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Johns Hopkins Launches Website and App To Connect Baltimore City Youth to Health Resources - 11/01/2016

Johns Hopkins Launches Website and App To Connect Baltimore City Youth to Health Resources

Release Date: November 1, 2016

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  • New site & app by @HopkinsMedicine connects Baltimore youth w/ local health programs & resources. - Click to Tweet
  • Want to learn about job readiness, birth control, mental health & more in Baltimore? Check out Y2CONNECT. - Click to Tweet

Officials at Johns Hopkins Medicine’s teen health program announce the launch of a new website, Y2CONNECT, designed to connect Baltimore City youth with a wide range of clinical and community-based health and non-health programs and resources.

Free for public use, the site can be accessed online in both English and Spanish or through a free smartphone app, available for Apple and Android.

Youth, parents and youth-serving professionals can use the site to find information gathered from some 250 local organizations on more than 50 topics, covering youth-friendly clinics, HIV testing, job readiness, mental health services and more. Users can filter searches for resources by zip code or address.

“Y2CONNECT serves not only as a database of youth-focused resources available in Baltimore City, but also as a tool for those who want more information about youth-focused topics,” says Arik Marcell, M.D., M.P.H., associate professor in the Johns Hopkins University School of Medicine’s Department of Pediatrics and the initiative’s project director.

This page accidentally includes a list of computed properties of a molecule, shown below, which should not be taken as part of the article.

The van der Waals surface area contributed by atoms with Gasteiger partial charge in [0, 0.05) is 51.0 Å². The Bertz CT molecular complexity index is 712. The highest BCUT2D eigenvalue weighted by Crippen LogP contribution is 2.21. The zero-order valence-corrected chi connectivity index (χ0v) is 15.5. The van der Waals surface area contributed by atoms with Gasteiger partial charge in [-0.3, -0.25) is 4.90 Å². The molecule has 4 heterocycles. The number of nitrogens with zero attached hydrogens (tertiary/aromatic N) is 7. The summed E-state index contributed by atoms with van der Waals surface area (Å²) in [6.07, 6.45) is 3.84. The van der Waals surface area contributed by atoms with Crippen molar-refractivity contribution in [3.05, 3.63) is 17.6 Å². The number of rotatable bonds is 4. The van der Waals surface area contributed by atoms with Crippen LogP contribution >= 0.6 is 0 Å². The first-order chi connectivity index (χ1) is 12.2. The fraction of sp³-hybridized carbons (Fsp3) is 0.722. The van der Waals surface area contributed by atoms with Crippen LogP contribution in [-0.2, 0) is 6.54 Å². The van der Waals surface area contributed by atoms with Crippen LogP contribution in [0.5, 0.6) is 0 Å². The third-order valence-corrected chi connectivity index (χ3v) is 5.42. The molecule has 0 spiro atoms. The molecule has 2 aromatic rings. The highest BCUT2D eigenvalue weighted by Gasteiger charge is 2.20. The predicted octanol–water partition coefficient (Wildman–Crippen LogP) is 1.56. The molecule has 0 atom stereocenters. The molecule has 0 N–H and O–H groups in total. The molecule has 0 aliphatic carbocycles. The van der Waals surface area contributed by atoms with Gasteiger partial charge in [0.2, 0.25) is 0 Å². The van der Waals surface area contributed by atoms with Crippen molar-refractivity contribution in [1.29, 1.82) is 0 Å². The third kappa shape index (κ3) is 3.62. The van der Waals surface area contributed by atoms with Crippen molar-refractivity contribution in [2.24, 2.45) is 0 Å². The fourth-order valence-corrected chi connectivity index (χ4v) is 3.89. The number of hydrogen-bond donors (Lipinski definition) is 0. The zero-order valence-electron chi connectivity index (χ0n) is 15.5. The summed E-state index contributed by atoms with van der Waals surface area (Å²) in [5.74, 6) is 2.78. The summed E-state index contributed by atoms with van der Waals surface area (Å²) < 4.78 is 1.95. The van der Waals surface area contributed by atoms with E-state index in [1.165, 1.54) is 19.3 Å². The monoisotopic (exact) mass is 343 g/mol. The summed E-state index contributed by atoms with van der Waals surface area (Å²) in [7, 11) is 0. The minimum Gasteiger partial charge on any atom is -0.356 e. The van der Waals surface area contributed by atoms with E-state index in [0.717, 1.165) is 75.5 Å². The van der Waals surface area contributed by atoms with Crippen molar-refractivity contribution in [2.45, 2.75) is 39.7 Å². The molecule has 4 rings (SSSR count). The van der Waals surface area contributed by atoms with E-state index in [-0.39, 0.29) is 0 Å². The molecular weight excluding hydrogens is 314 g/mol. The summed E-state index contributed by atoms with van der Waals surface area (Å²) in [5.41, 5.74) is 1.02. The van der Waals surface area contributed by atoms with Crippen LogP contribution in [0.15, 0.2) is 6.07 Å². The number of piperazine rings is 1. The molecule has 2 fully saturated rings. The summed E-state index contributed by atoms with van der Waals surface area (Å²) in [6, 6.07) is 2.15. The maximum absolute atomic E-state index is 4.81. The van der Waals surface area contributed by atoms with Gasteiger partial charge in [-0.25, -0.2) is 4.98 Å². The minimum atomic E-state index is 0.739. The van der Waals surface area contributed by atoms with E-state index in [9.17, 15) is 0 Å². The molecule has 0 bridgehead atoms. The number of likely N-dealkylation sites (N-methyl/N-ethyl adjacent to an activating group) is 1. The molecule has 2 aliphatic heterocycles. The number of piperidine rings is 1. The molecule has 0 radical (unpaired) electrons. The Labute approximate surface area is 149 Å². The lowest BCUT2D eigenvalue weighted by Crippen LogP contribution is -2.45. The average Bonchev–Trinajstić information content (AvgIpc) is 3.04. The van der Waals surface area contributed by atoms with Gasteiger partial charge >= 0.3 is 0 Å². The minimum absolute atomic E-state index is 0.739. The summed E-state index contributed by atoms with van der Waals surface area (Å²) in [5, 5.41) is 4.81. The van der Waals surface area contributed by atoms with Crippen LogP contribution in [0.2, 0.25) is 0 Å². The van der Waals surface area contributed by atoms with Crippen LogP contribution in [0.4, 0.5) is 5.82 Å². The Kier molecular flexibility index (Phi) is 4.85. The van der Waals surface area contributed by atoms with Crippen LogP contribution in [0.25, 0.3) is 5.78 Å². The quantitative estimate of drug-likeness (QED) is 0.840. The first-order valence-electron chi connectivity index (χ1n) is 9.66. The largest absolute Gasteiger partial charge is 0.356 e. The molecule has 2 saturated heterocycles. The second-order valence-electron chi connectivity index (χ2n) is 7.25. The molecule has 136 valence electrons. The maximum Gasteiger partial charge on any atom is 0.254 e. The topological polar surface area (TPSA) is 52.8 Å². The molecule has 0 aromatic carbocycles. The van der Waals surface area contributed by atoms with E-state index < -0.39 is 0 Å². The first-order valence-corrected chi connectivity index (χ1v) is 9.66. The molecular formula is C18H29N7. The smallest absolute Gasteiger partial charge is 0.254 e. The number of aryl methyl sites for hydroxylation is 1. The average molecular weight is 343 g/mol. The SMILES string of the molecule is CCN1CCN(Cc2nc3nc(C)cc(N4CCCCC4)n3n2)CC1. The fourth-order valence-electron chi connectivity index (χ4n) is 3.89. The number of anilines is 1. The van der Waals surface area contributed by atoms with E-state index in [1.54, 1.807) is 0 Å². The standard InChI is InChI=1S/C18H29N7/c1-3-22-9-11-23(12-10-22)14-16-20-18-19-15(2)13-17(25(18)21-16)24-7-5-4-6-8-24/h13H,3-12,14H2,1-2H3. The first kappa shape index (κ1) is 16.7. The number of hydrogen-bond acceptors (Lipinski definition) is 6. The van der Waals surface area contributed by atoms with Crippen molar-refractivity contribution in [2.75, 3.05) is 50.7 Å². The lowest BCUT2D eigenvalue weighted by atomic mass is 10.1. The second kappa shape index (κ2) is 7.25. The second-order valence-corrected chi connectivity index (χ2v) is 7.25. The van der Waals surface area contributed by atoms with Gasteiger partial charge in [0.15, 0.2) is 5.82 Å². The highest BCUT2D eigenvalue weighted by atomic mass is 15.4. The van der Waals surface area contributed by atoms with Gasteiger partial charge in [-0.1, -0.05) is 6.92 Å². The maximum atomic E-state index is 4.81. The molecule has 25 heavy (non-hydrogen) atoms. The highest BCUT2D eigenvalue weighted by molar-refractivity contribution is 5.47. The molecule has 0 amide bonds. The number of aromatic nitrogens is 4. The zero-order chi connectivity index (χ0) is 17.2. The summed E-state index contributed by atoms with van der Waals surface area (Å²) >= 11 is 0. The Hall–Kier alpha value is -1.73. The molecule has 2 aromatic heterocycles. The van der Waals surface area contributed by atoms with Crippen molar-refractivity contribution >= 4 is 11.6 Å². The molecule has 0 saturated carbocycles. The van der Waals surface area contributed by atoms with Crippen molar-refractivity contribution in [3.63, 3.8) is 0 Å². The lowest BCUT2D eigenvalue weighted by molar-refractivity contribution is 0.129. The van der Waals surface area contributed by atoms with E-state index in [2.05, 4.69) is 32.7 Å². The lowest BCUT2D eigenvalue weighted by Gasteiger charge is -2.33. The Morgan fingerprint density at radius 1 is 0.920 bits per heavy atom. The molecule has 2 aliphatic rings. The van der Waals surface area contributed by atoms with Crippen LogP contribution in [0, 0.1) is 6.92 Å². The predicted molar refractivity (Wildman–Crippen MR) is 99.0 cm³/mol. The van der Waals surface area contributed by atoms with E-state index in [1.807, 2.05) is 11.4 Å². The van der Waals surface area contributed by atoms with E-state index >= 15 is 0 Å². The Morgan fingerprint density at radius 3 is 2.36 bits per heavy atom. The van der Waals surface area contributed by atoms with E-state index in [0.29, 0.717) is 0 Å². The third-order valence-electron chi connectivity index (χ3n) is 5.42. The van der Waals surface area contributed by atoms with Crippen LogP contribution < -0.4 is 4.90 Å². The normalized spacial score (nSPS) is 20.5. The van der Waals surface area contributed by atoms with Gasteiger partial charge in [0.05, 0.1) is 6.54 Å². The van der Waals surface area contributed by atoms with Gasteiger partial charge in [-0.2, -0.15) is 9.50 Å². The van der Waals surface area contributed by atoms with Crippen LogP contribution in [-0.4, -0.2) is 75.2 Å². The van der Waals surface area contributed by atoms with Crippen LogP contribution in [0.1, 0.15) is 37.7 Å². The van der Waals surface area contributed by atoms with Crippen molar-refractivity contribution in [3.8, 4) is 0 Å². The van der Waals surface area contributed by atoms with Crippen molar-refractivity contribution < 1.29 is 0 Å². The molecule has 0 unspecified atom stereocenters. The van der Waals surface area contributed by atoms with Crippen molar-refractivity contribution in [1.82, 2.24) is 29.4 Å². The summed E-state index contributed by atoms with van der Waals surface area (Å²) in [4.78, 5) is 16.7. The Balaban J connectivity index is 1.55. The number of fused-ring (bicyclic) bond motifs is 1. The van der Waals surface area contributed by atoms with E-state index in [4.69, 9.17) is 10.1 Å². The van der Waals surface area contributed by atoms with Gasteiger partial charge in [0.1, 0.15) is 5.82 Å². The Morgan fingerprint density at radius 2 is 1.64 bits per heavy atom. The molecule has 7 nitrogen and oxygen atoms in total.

“Since moving to Baltimore in 2001 I have recognized a need for a comprehensive resource guide for youth in this city, so I’ve been focused on creating one ever since. Our main goal as youth-serving professionals is to help connect youth across all dimensions of their lives, from addressing their basic life skills to health care needs, in order to assist them in becoming successful adults,” he says.

“Content on Y2CONNECT also highlights resources designed for young men ages 15 to 25. Historically, health-focused efforts have been geared toward the needs of girls and young women. We try to address the gender gap and guide young men towards the knowledge and skills necessary to become better engaged in their health care,” says Marcell.

The user-friendly app also provides a way for users to rate the information they find and programs in which they participate using a rating system similar to popular restaurant and entertainment apps.

The Y2CONNECT initiative is aligned with Healthy Baltimore 2020, a five-year strategic project of the Baltimore City Health Department that began last summer, and will help serve as a city-wide tool to connect the public with youth-focused programs.

Y2CONNECT is funded by a grant from the U.S. Centers for Disease Control (CDC 1H25PS003796) and the Secretary’s Minority AIDS Initiative Fund.

For the Media


Lauren Nelson
[email protected]
Archana Nilaweera

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